Transportation resources are not allocated equally in Miami. Federal, state, and local funding for transportation projects in Miami-Dade County, aviation and port activity excluded, totaled roughly $1.7 billion during the 2011-2012 fiscal year**. Of that amount, over sixty percent went to road, highway, and parking infrastructure. The remaining minority is split between sidewalks, buses, trains, bike lanes and racks, and other pedestrian and intermodal infrastructure.
It’s a grossly unequal distribution in light of how citizens travel in practice. Twenty percent of Miami-Dade residents are not eligible to drive based on age. Another 20 percent of residents age 18 and over live in poverty, making car ownership an impractical financial burden. Of Miami-Dade’s more than one million workers, eleven percent commutes to work by bus, train, bike, or on foot. Still another six percent have ambulatory disabilities that require use of a wheelchair, walker, or other assistive device. Surely there is some overlap among these and still other groups, but the lesson is that in excess of fifty percent of Miami-Dade residents have no or minimal direct need for or access to an automobile; yet the vast majority of our transportation spending at all levels of government goes to automobile infrastructure. Add to these totals the vast numbers of Miamians, both older and younger, who drive out of necessity but who would prefer to travel by transit, bike, or foot, and the balance of transportation spending becomes even more unequally skewed in favor of a privileged minority***.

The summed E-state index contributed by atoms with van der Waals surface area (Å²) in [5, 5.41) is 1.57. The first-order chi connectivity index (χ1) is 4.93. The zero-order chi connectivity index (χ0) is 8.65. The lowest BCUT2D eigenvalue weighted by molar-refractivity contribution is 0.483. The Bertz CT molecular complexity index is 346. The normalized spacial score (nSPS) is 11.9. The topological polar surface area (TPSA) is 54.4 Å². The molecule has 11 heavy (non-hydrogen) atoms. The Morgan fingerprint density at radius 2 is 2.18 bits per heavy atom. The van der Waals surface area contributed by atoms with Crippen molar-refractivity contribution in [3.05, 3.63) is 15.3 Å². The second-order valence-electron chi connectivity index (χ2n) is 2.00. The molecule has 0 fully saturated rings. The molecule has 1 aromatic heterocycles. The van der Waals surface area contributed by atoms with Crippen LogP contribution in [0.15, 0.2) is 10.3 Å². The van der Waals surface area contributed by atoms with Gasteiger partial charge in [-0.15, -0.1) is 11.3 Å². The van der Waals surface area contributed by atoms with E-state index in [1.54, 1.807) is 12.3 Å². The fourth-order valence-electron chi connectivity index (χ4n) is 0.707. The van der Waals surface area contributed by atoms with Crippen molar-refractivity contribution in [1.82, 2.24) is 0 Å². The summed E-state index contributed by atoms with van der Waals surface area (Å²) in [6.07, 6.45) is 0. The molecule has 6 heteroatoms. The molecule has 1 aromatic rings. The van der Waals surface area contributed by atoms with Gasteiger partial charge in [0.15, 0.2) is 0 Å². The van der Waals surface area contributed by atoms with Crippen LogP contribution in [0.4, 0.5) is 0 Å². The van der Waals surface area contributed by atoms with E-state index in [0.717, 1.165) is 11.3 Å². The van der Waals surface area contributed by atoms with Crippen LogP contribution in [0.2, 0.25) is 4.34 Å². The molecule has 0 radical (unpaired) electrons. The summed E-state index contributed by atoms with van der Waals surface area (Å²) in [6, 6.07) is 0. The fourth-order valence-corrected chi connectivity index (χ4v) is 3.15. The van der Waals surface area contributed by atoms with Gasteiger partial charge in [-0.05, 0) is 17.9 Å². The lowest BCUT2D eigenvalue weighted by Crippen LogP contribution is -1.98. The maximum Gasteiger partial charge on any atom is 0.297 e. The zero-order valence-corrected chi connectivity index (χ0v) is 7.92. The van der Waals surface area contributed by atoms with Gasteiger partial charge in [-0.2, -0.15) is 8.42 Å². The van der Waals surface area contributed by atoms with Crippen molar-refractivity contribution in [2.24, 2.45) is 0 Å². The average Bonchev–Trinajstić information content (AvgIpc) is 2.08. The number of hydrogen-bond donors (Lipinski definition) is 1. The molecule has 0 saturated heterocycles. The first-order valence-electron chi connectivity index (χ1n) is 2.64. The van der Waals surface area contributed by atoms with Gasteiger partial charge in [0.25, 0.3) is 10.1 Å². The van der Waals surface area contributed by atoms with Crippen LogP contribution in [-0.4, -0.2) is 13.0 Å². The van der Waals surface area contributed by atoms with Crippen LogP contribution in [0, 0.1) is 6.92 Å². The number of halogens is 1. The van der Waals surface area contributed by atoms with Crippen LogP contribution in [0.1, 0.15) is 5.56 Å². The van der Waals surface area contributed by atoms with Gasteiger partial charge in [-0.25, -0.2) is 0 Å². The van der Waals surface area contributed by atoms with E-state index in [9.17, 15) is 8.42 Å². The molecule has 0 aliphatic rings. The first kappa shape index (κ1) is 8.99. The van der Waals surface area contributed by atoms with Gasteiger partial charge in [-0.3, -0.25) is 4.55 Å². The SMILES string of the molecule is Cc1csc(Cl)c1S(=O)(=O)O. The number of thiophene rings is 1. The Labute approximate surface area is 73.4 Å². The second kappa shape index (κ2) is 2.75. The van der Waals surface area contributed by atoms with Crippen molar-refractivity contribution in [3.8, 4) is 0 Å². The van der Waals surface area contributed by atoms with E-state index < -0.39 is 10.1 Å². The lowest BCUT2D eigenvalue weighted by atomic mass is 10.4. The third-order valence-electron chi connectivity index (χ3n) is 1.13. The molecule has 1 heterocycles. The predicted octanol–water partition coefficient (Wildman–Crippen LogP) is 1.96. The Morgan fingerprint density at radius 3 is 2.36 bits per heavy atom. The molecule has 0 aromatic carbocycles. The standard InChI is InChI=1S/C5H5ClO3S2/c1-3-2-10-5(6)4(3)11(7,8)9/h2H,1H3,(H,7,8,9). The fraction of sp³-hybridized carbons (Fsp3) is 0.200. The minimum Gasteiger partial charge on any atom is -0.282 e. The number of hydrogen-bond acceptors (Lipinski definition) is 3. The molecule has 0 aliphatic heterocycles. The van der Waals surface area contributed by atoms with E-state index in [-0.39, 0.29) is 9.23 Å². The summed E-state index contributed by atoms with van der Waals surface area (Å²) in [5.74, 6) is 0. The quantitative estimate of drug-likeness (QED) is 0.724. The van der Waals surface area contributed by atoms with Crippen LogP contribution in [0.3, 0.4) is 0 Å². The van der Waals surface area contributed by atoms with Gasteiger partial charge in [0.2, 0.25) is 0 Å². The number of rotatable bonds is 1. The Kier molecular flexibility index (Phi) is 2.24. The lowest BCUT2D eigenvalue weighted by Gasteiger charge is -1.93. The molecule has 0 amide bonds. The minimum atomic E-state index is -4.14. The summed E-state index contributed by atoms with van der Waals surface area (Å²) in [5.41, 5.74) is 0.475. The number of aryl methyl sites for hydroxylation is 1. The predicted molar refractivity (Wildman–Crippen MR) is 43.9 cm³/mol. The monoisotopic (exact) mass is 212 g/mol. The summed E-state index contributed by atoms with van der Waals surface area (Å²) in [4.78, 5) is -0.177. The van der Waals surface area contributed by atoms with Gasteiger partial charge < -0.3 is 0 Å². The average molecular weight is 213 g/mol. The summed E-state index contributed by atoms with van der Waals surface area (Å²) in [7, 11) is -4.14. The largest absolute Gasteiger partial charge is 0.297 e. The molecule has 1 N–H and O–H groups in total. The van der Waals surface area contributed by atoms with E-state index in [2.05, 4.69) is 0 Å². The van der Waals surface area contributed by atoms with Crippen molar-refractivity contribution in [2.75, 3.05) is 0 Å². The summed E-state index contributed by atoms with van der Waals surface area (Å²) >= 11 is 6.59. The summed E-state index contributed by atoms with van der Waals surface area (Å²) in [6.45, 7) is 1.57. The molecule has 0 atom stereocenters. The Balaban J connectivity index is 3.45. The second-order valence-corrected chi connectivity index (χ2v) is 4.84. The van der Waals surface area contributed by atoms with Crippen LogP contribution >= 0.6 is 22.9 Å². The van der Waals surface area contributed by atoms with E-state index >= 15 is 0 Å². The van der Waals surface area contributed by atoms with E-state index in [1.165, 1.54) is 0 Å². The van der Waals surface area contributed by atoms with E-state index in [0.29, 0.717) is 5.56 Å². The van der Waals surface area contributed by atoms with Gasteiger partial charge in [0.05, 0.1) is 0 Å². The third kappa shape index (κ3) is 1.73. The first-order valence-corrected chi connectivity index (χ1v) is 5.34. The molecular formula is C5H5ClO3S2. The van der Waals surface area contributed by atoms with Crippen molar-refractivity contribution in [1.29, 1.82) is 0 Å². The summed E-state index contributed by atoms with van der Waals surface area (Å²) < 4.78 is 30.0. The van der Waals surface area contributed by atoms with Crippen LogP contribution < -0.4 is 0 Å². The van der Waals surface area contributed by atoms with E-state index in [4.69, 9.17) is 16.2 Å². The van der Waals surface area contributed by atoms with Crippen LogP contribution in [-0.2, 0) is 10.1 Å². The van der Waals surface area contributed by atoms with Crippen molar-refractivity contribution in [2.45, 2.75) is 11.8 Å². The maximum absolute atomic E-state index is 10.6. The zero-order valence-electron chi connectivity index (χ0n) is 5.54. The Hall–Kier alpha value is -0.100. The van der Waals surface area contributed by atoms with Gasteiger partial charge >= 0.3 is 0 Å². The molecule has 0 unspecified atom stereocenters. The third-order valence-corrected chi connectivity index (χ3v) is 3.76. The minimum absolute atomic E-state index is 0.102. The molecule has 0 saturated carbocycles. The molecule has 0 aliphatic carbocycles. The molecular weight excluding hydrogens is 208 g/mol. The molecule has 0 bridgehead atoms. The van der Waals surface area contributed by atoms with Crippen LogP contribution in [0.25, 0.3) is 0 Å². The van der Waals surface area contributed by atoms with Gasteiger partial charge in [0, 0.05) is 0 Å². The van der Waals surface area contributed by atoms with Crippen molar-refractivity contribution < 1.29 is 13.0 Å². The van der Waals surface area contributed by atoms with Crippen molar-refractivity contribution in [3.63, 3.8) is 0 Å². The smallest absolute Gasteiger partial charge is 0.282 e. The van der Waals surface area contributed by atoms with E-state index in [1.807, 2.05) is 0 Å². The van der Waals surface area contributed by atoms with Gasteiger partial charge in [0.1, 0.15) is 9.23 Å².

We may not typically frame it this way, but what we have here in Miami with respect to our transportation is another instance of inequality, a failure of our democracy. This is a concern larger than the cleanliness of our buses or the scarcity of bike lanes. This is an example of a majority facing alienation and segregation to such a degree that they appear the minority; and this manufactured invisibility is used to justify vast, unequal expenditures in favor of a privileged class. If we are to reclaim our transportation democracy, we must begin with an honest discussion about how our citizens travel around our city; we must push back against an approach to transportation that adequately serves so few of us; and we must, as they’ve done in Bogotá, Copenhagen and Vienna, recognize transportation as an issue that extends deep into the heart of our democracy. Only then can we ensure that all voices are heard, all wishes considered, all rights protected, all interests acknowledged. It is a prerequisite to providing safe, effective, dignified transportation options to all and to staying true to our most inherent values of government. Only then can we ensure that Miami becomes a transportation democracy.
*The campaign has been successful, though; the development is nearly sold out before it has even broken ground.
**This is a rough estimate that includes budget figures from USDOT, FDOT, MDX, MDT, and 35 municipal governments, among others. Unsurprisingly, some figures are easier to come by and interpret than others.
***It is also worth noting the increases in housing prices that developers must charge to subsidize minimum parking requirements.
Subscribe via Email
Find us on Facebook
- John Gamble on El Portal Councilperson Presses CITT on Rail
- Jacob on Movement for Miami’s First On-Street Bicycle Parking Corral Gaining Traction
- Anonymous on El Portal Councilperson Presses CITT on Rail